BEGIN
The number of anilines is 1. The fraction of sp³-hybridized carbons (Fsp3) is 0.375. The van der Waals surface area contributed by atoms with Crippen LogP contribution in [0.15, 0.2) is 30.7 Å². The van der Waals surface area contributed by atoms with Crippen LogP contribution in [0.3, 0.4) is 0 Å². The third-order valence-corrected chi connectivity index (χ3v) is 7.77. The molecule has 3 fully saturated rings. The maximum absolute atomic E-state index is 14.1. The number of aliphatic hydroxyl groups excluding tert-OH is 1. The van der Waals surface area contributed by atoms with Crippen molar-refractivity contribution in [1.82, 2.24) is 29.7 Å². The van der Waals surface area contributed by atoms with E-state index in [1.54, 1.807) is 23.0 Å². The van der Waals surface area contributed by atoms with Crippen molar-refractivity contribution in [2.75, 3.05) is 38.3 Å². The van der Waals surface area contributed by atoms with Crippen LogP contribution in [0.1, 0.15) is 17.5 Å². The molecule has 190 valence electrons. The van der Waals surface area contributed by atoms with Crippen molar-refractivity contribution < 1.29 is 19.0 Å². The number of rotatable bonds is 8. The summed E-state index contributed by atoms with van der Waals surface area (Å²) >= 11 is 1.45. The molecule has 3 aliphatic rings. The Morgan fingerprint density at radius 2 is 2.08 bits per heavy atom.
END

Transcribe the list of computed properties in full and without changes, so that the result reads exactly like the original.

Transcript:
The number of anilines is 1. The fraction of sp³-hybridized carbons (Fsp3) is 0.375. The van der Waals surface area contributed by atoms with Crippen LogP contribution in [0.15, 0.2) is 30.7 Å². The van der Waals surface area contributed by atoms with Crippen LogP contribution in [0.3, 0.4) is 0 Å². The third-order valence-corrected chi connectivity index (χ3v) is 7.77. The molecule has 3 fully saturated rings. The maximum absolute atomic E-state index is 14.1. The number of aliphatic hydroxyl groups excluding tert-OH is 1. The van der Waals surface area contributed by atoms with Crippen molar-refractivity contribution in [1.82, 2.24) is 29.7 Å². The van der Waals surface area contributed by atoms with E-state index in [1.54, 1.807) is 23.0 Å². The van der Waals surface area contributed by atoms with Crippen molar-refractivity contribution in [2.75, 3.05) is 38.3 Å². The van der Waals surface area contributed by atoms with Crippen LogP contribution in [0.1, 0.15) is 17.5 Å². The molecule has 190 valence electrons. The van der Waals surface area contributed by atoms with Crippen molar-refractivity contribution < 1.29 is 19.0 Å². The number of rotatable bonds is 8. The summed E-state index contributed by atoms with van der Waals surface area (Å²) >= 11 is 1.45. The molecule has 3 aliphatic rings. The Morgan fingerprint density at radius 2 is 2.08 bits per heavy atom.